Third Time’s a Charm
The new Wine School of Philadelphia is open! It’s just one block north at 109 S. 22nd Street in Center City, between Sansom & Chestnut Street. It takes the best of the old location and adds lots of amenities. For example, we now have a fermentation lab, a lounge, two restrooms, and a cooking demo facility. I can’t wait for you to see it.
You may be wondering why I put myself through designing and constructing a classroom for a third time?
Since founding the Wine School fourteen years ago, it’s been my belief that a wine school needs a physical space of it’s own. The bricks and mortar act as a crucible for creativity. Great things can happen here because the Wine School is a real place, not a conference room rented by the hour.
As many of you might remember, our first home at 2006 Fairmount Avenue was quite the pioneer in an otherwise burned-out shell of a neighborhood. Luckily, the urban renaissance brewing in Philly took hold in 2006, and we benefited from a nice little BYOB scene, plentiful and safe parking, and bars pouring more Belgians than we could handle.
Despite its humble size and a Scotsman’s budget, I introduced some design elements there that were really cool. One example was creating a floor-to-ceiling chalkboard. Another was the 20 ft. world map behind reclaimed church pews. And I started at least one trend in the Philly restaurant scene: those walls of wooden wine crates. I originally thought it up the idea in 2003 to soften echoes in our classroom, but it also looked awesome.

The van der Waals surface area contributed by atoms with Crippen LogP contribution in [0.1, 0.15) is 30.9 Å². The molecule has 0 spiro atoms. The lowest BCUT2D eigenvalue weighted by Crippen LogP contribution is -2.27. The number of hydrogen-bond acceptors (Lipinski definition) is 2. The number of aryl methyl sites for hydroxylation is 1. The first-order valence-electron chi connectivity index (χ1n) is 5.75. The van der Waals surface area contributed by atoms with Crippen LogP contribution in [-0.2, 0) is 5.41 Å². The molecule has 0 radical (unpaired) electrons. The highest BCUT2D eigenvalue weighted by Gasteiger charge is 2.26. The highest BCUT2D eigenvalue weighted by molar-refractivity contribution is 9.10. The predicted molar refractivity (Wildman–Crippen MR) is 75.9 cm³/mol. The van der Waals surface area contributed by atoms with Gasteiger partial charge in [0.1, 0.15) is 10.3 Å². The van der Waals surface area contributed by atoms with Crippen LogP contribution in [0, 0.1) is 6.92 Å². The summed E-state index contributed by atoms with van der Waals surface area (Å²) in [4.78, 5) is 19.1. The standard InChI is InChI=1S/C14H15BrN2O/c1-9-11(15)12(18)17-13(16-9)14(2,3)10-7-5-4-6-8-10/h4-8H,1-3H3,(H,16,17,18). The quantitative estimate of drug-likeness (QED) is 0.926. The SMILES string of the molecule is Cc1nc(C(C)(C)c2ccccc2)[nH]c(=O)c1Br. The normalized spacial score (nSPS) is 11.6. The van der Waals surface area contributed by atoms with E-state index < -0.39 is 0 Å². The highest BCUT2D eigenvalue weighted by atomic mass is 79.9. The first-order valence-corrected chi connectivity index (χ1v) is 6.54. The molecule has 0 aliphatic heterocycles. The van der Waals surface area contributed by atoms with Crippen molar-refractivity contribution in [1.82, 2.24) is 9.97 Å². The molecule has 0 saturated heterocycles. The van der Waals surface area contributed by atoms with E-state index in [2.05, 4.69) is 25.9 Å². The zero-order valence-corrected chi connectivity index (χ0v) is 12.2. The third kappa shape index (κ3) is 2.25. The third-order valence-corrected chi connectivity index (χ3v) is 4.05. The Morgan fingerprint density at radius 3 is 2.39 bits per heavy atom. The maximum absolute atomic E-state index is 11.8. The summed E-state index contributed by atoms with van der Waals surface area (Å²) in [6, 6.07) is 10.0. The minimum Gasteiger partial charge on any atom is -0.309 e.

After five years — and the founding of the Philly Beer School — we needed to look for a larger space. It was bittersweet leaving Fairmount, a neighborhood that had grown along with us.
Our move to Rittenhouse was a big gamble: There were no guarantees that schooling folks in wine education could pay the bills in one hell of a chichi place. But we couldn’t resist the opportunity to create a new home in a historic Victorian mansion replete with stunning finishes, original fireplaces, and two grand classrooms.
My renovations at 127 S. 22nd street were extensive. The space had great bones, but was in desperate need of some TLC. Here’s a little before and after that shows the transformation:
Another gamble was agreeing to share space with a recording studio upstairs. Correction: a recording studio run by our landlord. As time went on, that gamble that didn’t pay off.
It took me a long time to accept that we would have to start over somewhere else. I had taught hundreds of classes at 127. I had my wedding reception there. But as we got closer to renewal time, it was clear that a move was inevitable.
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